Latest News

Could PTSD involve immune cell response to stress? Study in mice raises question

Chronic stress that produces inflammation and anxiety in mice appears to prime their immune systems for a prolonged fight, causing the animals to have an excessive reaction to a single acute stressor weeks later, new research suggests. After the mice recovered from the effects of chronic stress, a single stressful event 24 days later quickly returned them to a chronically stressed state in biological and behavioral terms. Mice that had not experienced the chronic stress were unaffected by the single acute stressor.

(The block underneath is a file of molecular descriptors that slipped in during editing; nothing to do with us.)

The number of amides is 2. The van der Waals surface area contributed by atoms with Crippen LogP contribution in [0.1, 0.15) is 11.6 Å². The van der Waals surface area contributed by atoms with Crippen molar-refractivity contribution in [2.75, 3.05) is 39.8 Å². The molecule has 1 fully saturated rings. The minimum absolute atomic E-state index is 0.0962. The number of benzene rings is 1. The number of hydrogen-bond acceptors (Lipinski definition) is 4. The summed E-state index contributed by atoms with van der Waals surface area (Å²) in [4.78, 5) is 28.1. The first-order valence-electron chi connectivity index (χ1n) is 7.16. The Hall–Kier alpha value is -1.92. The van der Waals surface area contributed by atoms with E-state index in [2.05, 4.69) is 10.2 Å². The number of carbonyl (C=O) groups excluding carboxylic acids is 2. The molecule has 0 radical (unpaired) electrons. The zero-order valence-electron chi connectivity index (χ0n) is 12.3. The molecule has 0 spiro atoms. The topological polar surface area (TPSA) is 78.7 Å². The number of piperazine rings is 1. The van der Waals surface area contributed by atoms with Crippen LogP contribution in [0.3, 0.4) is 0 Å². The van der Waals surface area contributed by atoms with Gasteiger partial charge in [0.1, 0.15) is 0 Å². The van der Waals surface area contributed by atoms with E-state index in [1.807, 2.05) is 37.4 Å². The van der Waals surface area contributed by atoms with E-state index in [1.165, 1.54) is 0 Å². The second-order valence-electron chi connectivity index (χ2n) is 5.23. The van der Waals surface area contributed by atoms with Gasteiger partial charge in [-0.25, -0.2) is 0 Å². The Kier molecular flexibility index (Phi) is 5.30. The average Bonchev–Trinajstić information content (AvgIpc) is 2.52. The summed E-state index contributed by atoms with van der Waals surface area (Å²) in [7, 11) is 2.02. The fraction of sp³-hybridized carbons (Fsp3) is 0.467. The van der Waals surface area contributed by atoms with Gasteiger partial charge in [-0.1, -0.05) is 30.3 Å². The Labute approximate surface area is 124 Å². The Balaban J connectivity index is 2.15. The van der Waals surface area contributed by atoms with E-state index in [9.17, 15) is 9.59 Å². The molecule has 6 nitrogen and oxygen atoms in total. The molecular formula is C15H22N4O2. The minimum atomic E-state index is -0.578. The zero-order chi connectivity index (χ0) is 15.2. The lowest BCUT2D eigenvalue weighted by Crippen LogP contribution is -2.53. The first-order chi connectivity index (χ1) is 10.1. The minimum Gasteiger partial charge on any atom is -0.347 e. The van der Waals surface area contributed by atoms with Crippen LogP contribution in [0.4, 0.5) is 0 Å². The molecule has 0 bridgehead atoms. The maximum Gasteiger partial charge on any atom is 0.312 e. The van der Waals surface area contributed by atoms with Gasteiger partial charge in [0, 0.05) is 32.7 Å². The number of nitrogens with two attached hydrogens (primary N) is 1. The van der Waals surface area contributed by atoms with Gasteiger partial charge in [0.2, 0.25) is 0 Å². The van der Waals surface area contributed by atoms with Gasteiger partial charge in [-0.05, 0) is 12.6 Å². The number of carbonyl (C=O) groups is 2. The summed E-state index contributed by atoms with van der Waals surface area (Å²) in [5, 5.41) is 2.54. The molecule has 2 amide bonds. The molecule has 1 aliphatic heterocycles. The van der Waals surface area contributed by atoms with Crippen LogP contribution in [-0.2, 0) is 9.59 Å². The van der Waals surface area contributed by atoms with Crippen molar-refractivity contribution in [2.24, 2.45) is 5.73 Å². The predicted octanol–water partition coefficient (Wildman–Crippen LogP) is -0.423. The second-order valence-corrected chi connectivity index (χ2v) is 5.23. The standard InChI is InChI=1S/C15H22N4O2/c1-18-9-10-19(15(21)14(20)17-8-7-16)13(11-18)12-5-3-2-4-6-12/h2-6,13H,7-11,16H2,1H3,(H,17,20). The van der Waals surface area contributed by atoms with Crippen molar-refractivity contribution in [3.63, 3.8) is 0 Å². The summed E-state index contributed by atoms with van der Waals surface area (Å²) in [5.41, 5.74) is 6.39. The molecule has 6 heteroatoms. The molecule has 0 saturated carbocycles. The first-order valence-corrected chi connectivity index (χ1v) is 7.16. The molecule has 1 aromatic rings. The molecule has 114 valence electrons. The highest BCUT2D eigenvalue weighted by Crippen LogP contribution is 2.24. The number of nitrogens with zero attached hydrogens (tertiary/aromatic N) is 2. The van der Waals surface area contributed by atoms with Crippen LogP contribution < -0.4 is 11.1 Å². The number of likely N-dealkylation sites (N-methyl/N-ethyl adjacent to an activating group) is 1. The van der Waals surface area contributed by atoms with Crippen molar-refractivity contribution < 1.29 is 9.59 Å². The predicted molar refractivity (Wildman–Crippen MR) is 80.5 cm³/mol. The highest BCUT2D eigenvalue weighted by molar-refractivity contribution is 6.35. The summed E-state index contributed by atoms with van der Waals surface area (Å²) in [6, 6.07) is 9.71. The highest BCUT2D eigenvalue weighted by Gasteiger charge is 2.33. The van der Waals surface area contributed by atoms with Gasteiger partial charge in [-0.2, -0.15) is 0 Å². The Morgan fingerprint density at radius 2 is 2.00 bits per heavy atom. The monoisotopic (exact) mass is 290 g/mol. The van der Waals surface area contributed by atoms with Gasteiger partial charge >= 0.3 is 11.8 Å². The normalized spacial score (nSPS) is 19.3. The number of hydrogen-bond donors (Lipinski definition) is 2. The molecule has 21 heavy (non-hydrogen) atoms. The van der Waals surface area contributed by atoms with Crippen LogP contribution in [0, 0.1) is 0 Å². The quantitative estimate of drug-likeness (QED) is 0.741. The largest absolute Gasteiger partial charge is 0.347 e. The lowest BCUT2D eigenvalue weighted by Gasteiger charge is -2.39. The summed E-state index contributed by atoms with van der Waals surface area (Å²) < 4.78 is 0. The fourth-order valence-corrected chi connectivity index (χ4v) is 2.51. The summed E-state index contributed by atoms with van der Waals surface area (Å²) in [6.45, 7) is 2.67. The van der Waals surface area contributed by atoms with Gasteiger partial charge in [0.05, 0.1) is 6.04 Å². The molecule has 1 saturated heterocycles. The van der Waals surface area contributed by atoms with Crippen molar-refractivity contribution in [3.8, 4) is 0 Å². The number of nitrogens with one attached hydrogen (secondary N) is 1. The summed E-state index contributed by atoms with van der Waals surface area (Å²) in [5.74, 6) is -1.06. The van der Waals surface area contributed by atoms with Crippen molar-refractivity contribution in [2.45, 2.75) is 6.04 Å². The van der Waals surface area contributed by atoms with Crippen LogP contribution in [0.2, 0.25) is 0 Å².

View full story

Post your comment.

Name:
Email:
Rating:
Comment:
Verification
 

  • Cognitive-behavioral coping skills training has positive effects on rheumatoid arthritis

  • Genes determine traces that stress leaves behind on brains

  • Reclassification of PTSD diagnosis potentially excludes soldiers diagnosed under previous criteria

  • PTSD can develop even without memory of the trauma, study concludes

  • Managers: Less stress when work relationships are good

  • Biomarker could reveal why some develop post-traumatic stress disorder (ptsd)

  • Newsroom journalists at increased risk of PTSD, depression from images of extreme violence

  • Work-related stress a risk factor for type 2 diabetes

  • Reducing stress may help lead to clearer skin

  • Acute psychological stress promotes skin healing in mice

  •